Campus wide, COVID-19

Local churches team up, provide isolation care packages

By Emma Slaven | February 3, 2021
Jon Davis delivers care packages to isolated Charleston Southern students during the pandemic
Rev. Jon Davis delivers care packages to isolated Charleston Southern students during the pandemic. Care packages are provided by area churches to support CSU students who test positive for COVID-19. Photo provided

Wearing a mask and staying six feet apart has become the new norm in these times of COVID-19. In its best efforts, Charleston Southern University continues to maintain safe practices in avoiding the virus by implementing certain protocols, such as the LiveSafe app, limiting gatherings, and having students wipe down their desks. 

Any time a resident student finds themselves in quarantine or isolation, the university seeks ways to support them, such as delivering food and special packages. Last fall, staff members partnered with local churches to provide care and connection with students who tested positive for COVID. 

CSU designated isolation rooms for those who intended to stay on campus while recovering. The required 14-day quarantine period would be brutal for anyone to endure, which is why Campus Ministries sought to support students in seclusion.

Jon Davis, associate vice president for spiritual life, played a major role in the birth of what he calls “Quarantine Kids.” 

“The first thing we did in the Office of Spiritual Life was offer Zoom sessions on Mondays, Wednesdays, and Fridays during lunchtime,” Davis said. “So if they wanted to talk or needed prayer, they would have someone.”

But it wasn’t enough. The school wanted to do more for these students. They knew those in isolation were suffering from not only the virus, but from the lack of student life and social contact as well. 

“We [myself and the people in Student Life and Housing] all had a meeting with President Dondi Costin via Zoom and asked, ‘What can we do?’” Davis said. “We came up with an idea about care packages that let [students] know [they] are loved. That idea was Quarantine Kids.” 

The idea began with a small bag full of prayer cards for the students in quarantine, but the Church Connection Team ramped up the treats. Led by Pastor Randy Jackson of Northwood Baptist, local churches close to CSU were inspired by the idea and assembled bags of snacks, candy, popcorn, and a list of suggested activities to complete during quarantine. Davis and the Spiritual Life team would pick up these bags from the churches on Mondays and Fridays, delivering the goodies handsfree to the students in isolation.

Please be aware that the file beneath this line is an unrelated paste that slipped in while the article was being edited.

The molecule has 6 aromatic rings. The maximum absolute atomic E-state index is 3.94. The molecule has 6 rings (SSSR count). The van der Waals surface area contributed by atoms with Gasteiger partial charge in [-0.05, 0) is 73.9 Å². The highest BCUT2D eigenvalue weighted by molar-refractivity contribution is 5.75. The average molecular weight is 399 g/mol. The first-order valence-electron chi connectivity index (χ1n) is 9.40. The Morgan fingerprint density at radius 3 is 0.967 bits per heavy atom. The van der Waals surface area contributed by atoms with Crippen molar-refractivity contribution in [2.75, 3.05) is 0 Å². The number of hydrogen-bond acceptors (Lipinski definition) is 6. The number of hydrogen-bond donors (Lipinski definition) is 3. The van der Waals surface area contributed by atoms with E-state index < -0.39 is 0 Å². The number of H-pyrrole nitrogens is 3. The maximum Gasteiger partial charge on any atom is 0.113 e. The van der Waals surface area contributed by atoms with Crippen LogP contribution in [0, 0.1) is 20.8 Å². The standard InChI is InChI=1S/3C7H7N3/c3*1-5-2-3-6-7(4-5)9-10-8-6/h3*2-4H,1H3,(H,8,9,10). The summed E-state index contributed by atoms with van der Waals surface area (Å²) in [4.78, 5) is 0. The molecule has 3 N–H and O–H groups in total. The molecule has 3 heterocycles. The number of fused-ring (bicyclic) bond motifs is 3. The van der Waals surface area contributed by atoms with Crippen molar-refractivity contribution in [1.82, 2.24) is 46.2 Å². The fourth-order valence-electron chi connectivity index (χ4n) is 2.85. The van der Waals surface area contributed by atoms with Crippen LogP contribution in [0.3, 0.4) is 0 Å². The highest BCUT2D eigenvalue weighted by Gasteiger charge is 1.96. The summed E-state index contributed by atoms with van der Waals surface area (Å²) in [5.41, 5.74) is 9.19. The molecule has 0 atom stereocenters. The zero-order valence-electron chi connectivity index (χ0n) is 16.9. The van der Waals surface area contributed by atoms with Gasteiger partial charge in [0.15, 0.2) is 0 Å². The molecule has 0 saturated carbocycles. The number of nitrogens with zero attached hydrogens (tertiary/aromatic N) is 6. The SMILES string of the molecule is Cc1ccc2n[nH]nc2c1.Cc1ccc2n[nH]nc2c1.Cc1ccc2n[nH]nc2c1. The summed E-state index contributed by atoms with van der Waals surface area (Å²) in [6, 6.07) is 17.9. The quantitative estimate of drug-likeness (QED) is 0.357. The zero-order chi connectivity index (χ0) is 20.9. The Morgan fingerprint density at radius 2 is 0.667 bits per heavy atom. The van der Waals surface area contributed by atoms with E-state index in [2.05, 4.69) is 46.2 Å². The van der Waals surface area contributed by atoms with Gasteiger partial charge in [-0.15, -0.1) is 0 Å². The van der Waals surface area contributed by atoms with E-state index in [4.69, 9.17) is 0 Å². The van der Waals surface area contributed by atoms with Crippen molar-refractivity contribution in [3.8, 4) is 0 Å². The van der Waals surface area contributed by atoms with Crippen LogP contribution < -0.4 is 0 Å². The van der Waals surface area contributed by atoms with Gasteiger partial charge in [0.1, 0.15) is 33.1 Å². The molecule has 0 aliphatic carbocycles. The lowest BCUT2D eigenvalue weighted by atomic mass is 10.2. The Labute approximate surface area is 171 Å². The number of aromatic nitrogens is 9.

“The church would leave notes while the team and I encouraged students to text or Zoom with us if they needed anything,” Davis said. 

Additional churches found out about CSU’s contributions and wanted to participate. CrossroadsSummerville BaptistJourneyMount MoriahAwakenSummit, and Northwood Church gathered their members to donate their time and compassion for isolated students. According to Davis, the South Carolina Baptist Convention even donated a large sum of money to help transform the idea. What started as a seed grew into a variety of churches coming together to help students feel loved. Today, the local churches have helped CSU distribute about 140 care packages. 

The first few weeks of the spring semester have seen new cases of students testing positive. Davis and his team plan on giving out more packages next week, continuing the handsfree approach to maintain the school’s safe practices against the virus. 

By placing the care packages outside of students’ doors, a masked Davis steps back six feet after giving their door a knock. On behalf of the churches and the Spiritual Life team, Davis tells those who feel healthy enough to open the door that each of them are loved and cared for.

“The biggest thing I saw was that you could literally see them light up after being starved from community,” Davis said. “You know, they don’t feel well or they’re in quarantine, and they feel stuck. We want to help them feel a little less stuck.” CSU encourages safe practices to avoid COVID-19 from the start, but Campus Ministries and local churches are there to emotionally support those who come in contact with the virus. CSU remains committed to its practice of marching “together forward but six feet apart.” 


Emma Slaven is a senior English writing major and an intern for Marketing & Communication.


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